# Modular invariant theory

(Redirected from Modular invariants of a group)

In mathematics, a modular invariant of a group is an invariant of a finite group acting on a vector space of positive characteristic (usually dividing the order of the group). The study of modular invariants was originated in about 1914 by Dickson (2004).

## Dickson invariant

When G is the finite general linear group GLn(Fq) over the finite field Fq of order a prime power q acting on the ring Fq[X1, ...,Xn] in the natural way, Dickson (1911) found a complete set of invariants as follows. Write [e1, ...,en] for the determinant of the matrix whose entries are Xqej
i
, where e1, ...,en are non-negative integers. For example, the Moore determinant [0,1,2] of order 3 is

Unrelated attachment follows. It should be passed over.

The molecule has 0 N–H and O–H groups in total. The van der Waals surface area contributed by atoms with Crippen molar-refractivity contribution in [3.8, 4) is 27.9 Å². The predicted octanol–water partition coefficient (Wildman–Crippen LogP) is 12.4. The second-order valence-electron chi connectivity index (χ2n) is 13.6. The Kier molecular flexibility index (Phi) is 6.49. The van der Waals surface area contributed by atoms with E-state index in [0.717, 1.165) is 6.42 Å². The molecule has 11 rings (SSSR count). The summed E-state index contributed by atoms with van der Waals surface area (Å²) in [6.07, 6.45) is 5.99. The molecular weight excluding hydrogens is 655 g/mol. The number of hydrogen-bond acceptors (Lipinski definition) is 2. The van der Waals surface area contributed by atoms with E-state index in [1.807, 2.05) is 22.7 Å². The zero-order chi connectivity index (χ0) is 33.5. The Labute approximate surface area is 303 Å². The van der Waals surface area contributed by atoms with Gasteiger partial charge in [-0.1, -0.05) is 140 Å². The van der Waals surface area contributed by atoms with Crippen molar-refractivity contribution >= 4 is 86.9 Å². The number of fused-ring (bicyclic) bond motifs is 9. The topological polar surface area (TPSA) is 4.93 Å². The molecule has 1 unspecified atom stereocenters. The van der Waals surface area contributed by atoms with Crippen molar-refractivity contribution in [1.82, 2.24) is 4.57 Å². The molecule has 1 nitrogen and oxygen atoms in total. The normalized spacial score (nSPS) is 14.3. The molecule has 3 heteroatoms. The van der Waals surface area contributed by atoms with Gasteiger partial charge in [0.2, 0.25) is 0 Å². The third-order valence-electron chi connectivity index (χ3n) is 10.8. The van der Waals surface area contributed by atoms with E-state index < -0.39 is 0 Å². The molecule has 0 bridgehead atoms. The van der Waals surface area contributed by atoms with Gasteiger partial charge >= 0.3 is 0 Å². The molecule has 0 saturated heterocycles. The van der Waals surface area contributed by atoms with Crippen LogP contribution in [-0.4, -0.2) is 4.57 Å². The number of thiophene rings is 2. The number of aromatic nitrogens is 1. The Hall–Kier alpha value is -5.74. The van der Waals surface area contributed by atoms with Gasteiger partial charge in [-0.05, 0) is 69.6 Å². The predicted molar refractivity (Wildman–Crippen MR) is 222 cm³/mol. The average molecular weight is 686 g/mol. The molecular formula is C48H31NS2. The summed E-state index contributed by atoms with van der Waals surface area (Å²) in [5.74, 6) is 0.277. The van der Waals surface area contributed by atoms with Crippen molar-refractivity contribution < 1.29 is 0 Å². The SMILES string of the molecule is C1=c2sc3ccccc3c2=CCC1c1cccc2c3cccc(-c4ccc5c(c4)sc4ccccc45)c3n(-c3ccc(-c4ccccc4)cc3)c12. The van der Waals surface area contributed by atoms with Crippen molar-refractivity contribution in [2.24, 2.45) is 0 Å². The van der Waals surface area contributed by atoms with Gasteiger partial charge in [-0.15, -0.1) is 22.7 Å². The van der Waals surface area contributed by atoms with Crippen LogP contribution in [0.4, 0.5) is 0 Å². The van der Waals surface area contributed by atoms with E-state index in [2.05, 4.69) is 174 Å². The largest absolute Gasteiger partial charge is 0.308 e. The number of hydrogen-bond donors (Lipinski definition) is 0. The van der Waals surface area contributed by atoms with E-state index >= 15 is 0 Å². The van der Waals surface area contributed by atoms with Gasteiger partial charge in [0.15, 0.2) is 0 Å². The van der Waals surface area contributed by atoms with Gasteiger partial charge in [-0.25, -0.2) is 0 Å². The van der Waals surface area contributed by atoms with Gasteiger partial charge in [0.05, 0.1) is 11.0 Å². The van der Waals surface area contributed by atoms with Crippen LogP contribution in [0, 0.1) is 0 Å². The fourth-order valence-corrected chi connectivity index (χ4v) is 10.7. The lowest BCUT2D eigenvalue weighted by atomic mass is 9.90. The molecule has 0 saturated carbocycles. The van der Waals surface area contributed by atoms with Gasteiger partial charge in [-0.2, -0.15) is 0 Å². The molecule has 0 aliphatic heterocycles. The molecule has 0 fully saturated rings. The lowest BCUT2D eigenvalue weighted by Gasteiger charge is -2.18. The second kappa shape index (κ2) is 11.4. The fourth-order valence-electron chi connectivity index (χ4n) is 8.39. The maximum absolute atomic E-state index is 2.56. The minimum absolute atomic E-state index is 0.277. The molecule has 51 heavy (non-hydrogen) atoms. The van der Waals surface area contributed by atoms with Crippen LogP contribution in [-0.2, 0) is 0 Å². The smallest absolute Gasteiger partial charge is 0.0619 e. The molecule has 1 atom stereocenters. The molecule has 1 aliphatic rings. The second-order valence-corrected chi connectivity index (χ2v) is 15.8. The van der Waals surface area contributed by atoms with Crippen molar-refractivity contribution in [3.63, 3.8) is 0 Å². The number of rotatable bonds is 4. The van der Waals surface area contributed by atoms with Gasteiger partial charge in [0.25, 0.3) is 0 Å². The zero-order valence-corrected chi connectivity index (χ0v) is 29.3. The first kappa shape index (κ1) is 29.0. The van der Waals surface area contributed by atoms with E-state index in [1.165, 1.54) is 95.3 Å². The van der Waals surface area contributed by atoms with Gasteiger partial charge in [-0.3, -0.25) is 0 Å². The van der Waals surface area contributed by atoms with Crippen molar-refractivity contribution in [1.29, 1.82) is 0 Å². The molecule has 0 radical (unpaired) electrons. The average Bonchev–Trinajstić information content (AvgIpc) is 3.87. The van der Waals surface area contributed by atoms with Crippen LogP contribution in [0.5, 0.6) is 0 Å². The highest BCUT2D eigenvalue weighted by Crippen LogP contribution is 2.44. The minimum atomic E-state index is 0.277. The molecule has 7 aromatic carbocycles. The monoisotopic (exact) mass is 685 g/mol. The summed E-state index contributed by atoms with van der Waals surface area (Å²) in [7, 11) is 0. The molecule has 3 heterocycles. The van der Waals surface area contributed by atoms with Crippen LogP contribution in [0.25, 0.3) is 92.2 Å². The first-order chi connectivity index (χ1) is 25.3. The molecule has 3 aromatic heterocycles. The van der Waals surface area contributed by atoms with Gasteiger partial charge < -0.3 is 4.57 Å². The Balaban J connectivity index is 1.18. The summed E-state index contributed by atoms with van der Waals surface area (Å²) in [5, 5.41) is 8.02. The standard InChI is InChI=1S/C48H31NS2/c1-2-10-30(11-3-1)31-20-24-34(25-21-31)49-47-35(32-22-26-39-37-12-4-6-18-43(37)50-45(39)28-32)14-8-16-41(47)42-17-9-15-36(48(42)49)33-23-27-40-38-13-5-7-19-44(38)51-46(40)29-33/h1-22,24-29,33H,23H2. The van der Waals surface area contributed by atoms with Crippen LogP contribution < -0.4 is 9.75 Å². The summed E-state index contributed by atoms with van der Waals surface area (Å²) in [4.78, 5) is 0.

$\begin{vmatrix} x_1 & x_2 & x_3\\x_1^q & x_2^q & x_3^q\\x_1^{q^2} & x_2^{q^2} & x_3^{q^2} \end{vmatrix}$

Then under the action of an element g of GLn(Fq) these determinants are all multiplied by det(g), so they are all invariants of SLn(Fp) and the ratios [e1, ...,en]/[0, 1, ...,n − 1] are invariants of GLn(Fq), called Dickson invariants. Dickson proved that the full ring of invariants Fq[X1, ...,Xn]GLn(Fq) is a polynomial algebra over the n Dickson invariants [0, 1, ...,i − 1, i + 1, ..., n]/[0,1,...,n−1] for i = 0, 1, ..., n − 1. Steinberg (1987) gave a shorter proof of Dickson's theorem.

The matrices [e1, ...,en] are divisible by all non-zero linear forms in the variables Xi with coefficients in the finite field Fq. In particular the Moore determinant [0, 1, ..., n − 1] is a product of such linear forms, taken over 1 + q + q2 + ... + qn – 1 representatives of (n – 1)-dimensional projective space over the field. This factorization is similar to the factorization of the Vandermonde determinant into linear factors.